Tonto National Forest
DAY 1 | DAY 2 | DAY 3 | DAY 4 | DAY 5
(Day 3 of 5) Phoenix was an eternal sunset in the southeast even from down in this valley. I was so hungry in the night, I ate half the chia seed pudding that was supposed to be breakfast. I did this while pondering the frozen drops of water on my food bag and the layer of wet all over my quilt. People keep saying Arizona is a dry heat, but it sure looks like a wet cold from here. It is still just barely freezing as I eat the other half of my breakfast. I am still a little bit hungry. I plot away in the first light, changing the trip a bit. It looks like we might be stuck doing a short day or going out early. I could still climb Black Mountain off off Peters Mesa like I had originally planned. A wave of dread passes over me at the thought of actually going up the mountain. That is odd. Like I have been traumatized by the cross country escapade yesterday when the unmaintained trail was nothing more than a thought. There is a way that looks like two 8 miles days finishing with 3 miles on the drive out day. It shortcuts the original route by 2.5 miles and the planned spur to Music Canyon as well as the mountain climbing. There will be no mountain climbing on this backpack.
We get a late start on our day while hoping for some sunlight to help dry out our gear and then I sabotage our start time even more after realizing we are just a little way past the second section corner I had wanted to find. It, too, is no longer next to the trail. It is more like 480 feet on the far side of the creek bed. There is a spot to cross a little east that avoids cats claw. Finding this one is a little harder, but then I spot it in a bush. A cairn was helpfully stacked next to it. Well, helpful had I noticed. I make my claim and get back as quickly as is safe.
|Another section corner post set in 1919 sits beside a witness cairn.|
We get going in the correct direction and it is not long before the trail drops to cross the creek by another good sized puddle, then starts climbing up Peters Mesa at a section that has collapsed for a more gentle ascent. There are grand views at the top. Also plenty of camp sites with fire rings although there is still nothing to burn in the area.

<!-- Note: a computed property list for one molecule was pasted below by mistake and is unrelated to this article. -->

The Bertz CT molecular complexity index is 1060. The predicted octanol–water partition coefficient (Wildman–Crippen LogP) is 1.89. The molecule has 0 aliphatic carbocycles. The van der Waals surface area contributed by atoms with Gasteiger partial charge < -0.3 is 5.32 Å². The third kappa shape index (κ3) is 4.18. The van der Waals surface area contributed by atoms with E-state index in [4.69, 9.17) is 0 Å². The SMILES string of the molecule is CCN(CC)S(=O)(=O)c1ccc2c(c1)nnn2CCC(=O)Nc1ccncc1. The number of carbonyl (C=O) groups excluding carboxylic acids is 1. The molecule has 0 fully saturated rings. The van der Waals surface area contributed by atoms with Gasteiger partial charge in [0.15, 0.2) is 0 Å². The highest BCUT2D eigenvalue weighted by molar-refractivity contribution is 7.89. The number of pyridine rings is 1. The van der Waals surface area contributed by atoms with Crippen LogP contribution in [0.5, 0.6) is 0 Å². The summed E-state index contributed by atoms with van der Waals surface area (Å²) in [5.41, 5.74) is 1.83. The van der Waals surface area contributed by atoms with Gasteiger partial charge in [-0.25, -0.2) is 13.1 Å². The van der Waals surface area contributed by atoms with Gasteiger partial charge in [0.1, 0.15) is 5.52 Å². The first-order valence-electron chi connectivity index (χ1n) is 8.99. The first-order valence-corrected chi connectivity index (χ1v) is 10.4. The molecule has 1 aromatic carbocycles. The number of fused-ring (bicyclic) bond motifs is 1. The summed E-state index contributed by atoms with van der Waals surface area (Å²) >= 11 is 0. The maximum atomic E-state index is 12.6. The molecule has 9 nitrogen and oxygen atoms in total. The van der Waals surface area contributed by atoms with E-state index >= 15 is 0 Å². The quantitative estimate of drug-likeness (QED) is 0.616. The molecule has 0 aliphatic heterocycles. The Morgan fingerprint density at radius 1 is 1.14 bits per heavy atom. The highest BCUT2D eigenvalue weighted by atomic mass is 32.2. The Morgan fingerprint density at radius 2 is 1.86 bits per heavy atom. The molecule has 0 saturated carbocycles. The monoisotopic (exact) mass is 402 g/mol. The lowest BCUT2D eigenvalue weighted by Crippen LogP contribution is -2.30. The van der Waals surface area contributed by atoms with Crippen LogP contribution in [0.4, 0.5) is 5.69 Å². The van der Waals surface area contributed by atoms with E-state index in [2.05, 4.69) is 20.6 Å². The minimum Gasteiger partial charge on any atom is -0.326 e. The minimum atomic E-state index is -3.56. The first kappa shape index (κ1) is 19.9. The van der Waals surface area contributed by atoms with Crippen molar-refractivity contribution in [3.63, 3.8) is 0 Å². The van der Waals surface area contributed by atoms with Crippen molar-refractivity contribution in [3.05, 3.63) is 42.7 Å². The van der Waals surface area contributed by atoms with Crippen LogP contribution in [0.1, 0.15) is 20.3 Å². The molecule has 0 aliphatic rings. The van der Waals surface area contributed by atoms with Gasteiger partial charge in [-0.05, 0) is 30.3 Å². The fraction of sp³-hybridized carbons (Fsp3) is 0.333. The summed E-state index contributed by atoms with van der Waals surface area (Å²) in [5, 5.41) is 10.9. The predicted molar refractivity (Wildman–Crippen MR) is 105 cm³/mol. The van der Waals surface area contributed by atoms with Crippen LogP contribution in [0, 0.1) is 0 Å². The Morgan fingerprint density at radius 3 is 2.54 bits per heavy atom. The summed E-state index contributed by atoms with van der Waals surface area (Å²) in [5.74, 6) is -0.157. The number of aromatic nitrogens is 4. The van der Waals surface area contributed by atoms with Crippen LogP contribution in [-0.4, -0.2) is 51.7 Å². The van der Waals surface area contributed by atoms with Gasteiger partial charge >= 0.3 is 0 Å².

|A gentle gully provides an easy place to put a trail up Peters Mesa.|
|Tortilla Mountain in all its glory and a little bit of the changing clouds overhead.|
|New mountains on the other side of the mesa. Black Mountain is near on the left and Malapais Mountain is more distant on the right.|
The top of Peters Mesa is an ocotillo garden. Nearly all look resplendent in their foliage as they reach high into the sky. We wind slowly over the top of the mesa and suffer losing the trail a couple times. As we pass the take off for Black Mountain, it looks like route finding would be trivial. The high point is nearby, but may not offer the best views again so I had picked out a better viewpoint to visit on it just like with Music Mountain. When actually faced with going, I have no time, just like with Music Mountain. Something for another visit.
|A first look at Weavers Needle in the distance.|
|Miners Needle is back and even showing off a little light through the hole for the sharp eyed.|
|There is even a little water up here on the mesa, although it probably will not last so long.|
As we make our way downward, the landscape gets a bit dramatic. We are dropping into a huge canyon with steep sided tributaries on either side. Down in one is a ruined wall that was likely once part of a mining operation. We pass another remnant of a fence that is even more vanished than the last one.
|Coming down off Peters Mesa into La Barge Canyon with Music Canyon on the left and Charliebois Canyon on the right.|
|Checking in on Charliebois Canyon.|
|The remains of a rock wall across the bottom of an offshoot from Music Canyon. Presumably, this was a dam for a mine nearby.|
|Looking over Music Canyon. We will not visit it and hear the music in it after all.|
It is almost warm as we come down the mesa into La Barge Canyon. This could certainly be a long, hot climb going the other direction. We can see the yellow of cottonwoods in a few places in the canyon below. One cairn near the bottom seems like it is trying to get my attention and when I look around, there is the unofficial trail down to Charliebois Spring below. It is clearly less used than the regular trail but distinct. I want to go down it to get to the spring rather than using a spur. Neither trail has footprints today. Martha is less than enthusiastic about the shortcut. It does drop 200 feet of steep and rocky terrain and there is no certainty that it actually goes through still. We drop down the regular trail instead.
|Looking down the huge wash that is La Barge Canyon. The yellows of cottonwoods (and even a sycamore or two, we will discover) are seen in the bottom. Black Mountain is to the right, an interesting fin on Bluff Springs Mountain to the left.|